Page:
Toyota may hail from a country where men make most of the decisions, but its success in the U.S depends on the attention it pays to the tastes and concerns of women buyers.
Women purchase about 55 percent of all Toyota vehicles and 60 percent of all Toyota passenger cars sold in the U.S. Consequently, "Women are extremely important to us from a product and marketing standpoint," said Sandi Kayse, Toyota's national advertising manager.
While manufacturers don't design cars specifically for women, Toyota, like several other car companies, conducts market research to learn what features women want most. Then it incorporates those features into future models as either standard or optional equipment.
What is it about Toyota women find appealing?
Not surprisingly, Toyota's focus groups revealed that safety and security are top priorities for women.
"When asked what features they want in a car, one of the first things out of women's mouths is, 'airbags,'" Kayse said. "Of course front airbags are mandatory, but women want side-impact and head-protecting curtain airbags."
Kayse noted that Toyota's reputation for quality and reliability always comes up in women's focus groups. "For them, reliability is a peace-of-mind issue," she said. "Women want a car that will get them where they're going and not leave them stranded."
Other features that appeal to women (especially those with families), she said, are features like power door locks, LATCH child-seat anchors, restraint systems and child-safe window buttons.
But women aren't just about safety and security, Kayse said. They're also into styling and interior ergonomics. "Because women tend to be more diminutive in stature, they appreciate things like telescopic steering wheels and grocery-bag hooks in the trunk," Kayse said. "I'm 5-foot-2, and I can't reach the back of the trunk, so it's nice to have hooks to keep the gallon of milk from sliding to the back."
How about adjustable pedals?
"We do offer adjustable pedals, but quite frankly we get a very low install rate — less than 1 percent of our buyers actually order vehicles with them."
Toyota's research also reveals that women are sensitive to noise, vibration and harshness, and are concerned about the comfort of their passengers.
The contrast between men's and women's priorities showed up clearly during a recent mixed (male and female) focus group of the new Avalon.
"The women were all over the interior of the car, whereas the men looked at the exterior and talked about the sleek styling and the horsepower of the great engine," Kayse said.
"The women were all about the 'hosting opportunities' inside of the car — the flat rear floor, the spacious and reclining rear seats, the rear heat/air conditioner vents, and the optional heated front and rear seats. They also liked the easy ingress and egress offered by the wide-opening rear doors, as many of them have to load child seats or are caring for elderly parents."
Toyota research also reveals that the environmental-friendliness of hybrids appeals strongly to women, which bodes well for the hybrid Camry that enters production next year.
Wooing Women: Advertising To reach out to women, Toyota sticks to traditional marketing methods: placing ads in mainstream media and women's specialty magazines, as well as sponsoring several female athletes, who in turn serve as company spokespeople.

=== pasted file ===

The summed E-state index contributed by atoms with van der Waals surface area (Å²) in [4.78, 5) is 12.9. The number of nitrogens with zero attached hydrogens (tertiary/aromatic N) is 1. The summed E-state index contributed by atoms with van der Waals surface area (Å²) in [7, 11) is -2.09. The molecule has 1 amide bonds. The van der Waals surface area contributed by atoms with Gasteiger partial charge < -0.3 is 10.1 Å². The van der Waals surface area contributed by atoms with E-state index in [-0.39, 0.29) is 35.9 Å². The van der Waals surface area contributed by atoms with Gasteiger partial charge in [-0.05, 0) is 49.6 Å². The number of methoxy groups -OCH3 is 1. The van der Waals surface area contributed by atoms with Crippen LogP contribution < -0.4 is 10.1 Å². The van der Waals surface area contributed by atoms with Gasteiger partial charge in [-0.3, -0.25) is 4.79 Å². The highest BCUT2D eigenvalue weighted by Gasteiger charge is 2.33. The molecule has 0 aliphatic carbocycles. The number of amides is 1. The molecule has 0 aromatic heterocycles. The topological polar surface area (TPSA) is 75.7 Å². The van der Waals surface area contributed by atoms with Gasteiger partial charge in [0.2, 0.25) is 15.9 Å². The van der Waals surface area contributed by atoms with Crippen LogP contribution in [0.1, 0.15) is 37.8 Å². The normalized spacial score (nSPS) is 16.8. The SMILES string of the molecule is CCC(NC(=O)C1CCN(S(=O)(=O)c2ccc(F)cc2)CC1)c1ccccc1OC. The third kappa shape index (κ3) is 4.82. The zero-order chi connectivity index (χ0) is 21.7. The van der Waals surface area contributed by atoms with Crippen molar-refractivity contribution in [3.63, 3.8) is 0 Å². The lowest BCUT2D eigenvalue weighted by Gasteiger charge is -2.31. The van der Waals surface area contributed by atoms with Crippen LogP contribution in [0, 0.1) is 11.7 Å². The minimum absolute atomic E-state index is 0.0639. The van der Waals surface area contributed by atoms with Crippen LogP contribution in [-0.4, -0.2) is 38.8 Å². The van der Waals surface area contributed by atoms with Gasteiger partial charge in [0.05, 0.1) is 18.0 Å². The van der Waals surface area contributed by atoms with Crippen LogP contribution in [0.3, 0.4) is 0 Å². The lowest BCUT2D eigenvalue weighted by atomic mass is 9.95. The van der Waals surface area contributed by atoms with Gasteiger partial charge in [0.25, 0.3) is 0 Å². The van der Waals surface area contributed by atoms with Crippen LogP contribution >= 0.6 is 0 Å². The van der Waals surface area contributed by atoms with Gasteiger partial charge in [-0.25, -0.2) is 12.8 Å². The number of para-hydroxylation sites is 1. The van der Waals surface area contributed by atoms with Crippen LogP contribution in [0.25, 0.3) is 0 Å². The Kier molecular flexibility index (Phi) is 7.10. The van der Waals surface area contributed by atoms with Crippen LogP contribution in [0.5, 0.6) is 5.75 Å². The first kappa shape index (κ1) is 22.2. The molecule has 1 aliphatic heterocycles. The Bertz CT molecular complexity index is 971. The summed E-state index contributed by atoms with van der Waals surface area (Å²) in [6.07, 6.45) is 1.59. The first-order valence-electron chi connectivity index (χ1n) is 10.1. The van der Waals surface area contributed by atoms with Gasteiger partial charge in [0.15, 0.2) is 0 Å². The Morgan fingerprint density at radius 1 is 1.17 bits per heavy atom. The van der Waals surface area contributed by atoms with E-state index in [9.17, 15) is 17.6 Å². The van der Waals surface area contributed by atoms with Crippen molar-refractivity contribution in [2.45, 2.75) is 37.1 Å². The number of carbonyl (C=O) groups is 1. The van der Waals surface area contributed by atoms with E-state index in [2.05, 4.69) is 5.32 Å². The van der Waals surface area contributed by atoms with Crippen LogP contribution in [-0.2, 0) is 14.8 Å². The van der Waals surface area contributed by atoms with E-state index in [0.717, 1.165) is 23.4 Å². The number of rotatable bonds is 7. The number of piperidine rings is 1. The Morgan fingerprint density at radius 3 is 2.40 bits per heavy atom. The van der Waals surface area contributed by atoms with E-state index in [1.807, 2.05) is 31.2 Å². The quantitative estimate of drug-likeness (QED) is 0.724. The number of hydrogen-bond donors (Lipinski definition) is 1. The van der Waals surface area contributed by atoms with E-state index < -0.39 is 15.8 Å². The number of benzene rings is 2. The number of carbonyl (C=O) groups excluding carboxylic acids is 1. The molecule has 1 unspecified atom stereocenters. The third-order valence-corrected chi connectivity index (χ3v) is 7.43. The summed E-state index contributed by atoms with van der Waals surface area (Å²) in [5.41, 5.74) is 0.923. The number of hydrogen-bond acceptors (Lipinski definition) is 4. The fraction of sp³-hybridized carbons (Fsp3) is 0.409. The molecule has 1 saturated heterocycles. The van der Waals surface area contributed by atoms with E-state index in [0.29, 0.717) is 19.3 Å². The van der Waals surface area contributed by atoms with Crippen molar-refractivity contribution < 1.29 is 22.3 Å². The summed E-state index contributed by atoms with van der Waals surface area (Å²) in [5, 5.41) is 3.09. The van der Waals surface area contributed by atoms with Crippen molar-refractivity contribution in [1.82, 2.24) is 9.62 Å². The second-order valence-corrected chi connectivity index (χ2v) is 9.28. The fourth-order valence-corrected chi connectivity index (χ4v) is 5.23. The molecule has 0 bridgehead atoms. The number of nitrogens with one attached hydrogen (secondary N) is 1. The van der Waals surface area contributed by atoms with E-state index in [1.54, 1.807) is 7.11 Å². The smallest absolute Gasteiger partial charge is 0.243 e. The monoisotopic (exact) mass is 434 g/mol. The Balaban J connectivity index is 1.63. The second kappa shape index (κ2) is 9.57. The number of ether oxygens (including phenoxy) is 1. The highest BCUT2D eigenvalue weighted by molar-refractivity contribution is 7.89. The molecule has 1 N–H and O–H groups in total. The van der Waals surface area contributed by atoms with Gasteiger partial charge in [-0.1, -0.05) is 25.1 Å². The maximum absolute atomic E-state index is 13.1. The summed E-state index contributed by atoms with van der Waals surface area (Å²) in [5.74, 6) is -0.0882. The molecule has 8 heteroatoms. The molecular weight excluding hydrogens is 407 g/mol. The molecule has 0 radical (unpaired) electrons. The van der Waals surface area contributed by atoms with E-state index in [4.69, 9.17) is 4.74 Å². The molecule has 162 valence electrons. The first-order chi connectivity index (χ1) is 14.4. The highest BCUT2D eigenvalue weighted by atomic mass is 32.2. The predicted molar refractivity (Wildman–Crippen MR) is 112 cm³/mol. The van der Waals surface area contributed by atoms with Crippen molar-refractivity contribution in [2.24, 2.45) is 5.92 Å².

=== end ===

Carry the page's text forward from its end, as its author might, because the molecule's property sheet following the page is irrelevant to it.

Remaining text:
This year, the company is promoting its vehicles and its new "Moving Forward" ad campaign by serving as automotive sponsor of Glamour magazine's "Woman of the Year Awards" and O, The Oprah Magazine's "Live Your Best Life Tour." In conjunction with both events, Toyota has created its own "Moving Forward" awards programs to honor women who are working to create positive changes in the world. Winners of the Oprah contest will receive a series of life-coaching seminars, while the three winners of the Glamour contest will win a 2005 Toyota, either a Camry, Prius or Solara.
"Some of our vehicles naturally appeal more to women," Kayse said. "We skew our media buys to target the audience the vehicle most appeals to. For instance, in Good Housekeeping we'd place an ad for the Sienna, not the Tacoma.
"We don't position any vehicle car as a woman's car. Most of our TV ads include both males and females, because there's the old adage that you can sell a woman a 'man's car,' but once you label something a 'woman's car' you'll never sell it to a man. We have to walk a very fine line to reach out to women while appealing to men at the same time."
But Marti Barletta, an expert in marketing to women who has consulted with major automakers, disagrees. "Toyota's use of gender-neutral ads shows they're not understanding one of the fundamentals of advertising and marketing," she said, "which is that you can't talk to all of the people all of the time if you want to appeal to a specific market segment. Women and men care about different things, and you can't address them all effectively in one ad."
According to Dr. Michael Bernacchi, professor of marketing at the University of Detroit, the issue isn't Toyota's use of gender-neutral ads. After all, he said, "in Toyota ads, the focus is always on the car, not the people. But the real work needs to be done at the dealership level. Nobody likes to buy a car — it's a heinous experience — least of all women. Toyota has these extraordinary vehicles, but that quality message doesn't carry through to the dealership."
Dealerships: Dealmakers or Breakers? Indeed, no matter how appealing a company's cars are, a customer's perceptions of an automaker will be most directly affected by their experience at the dealership.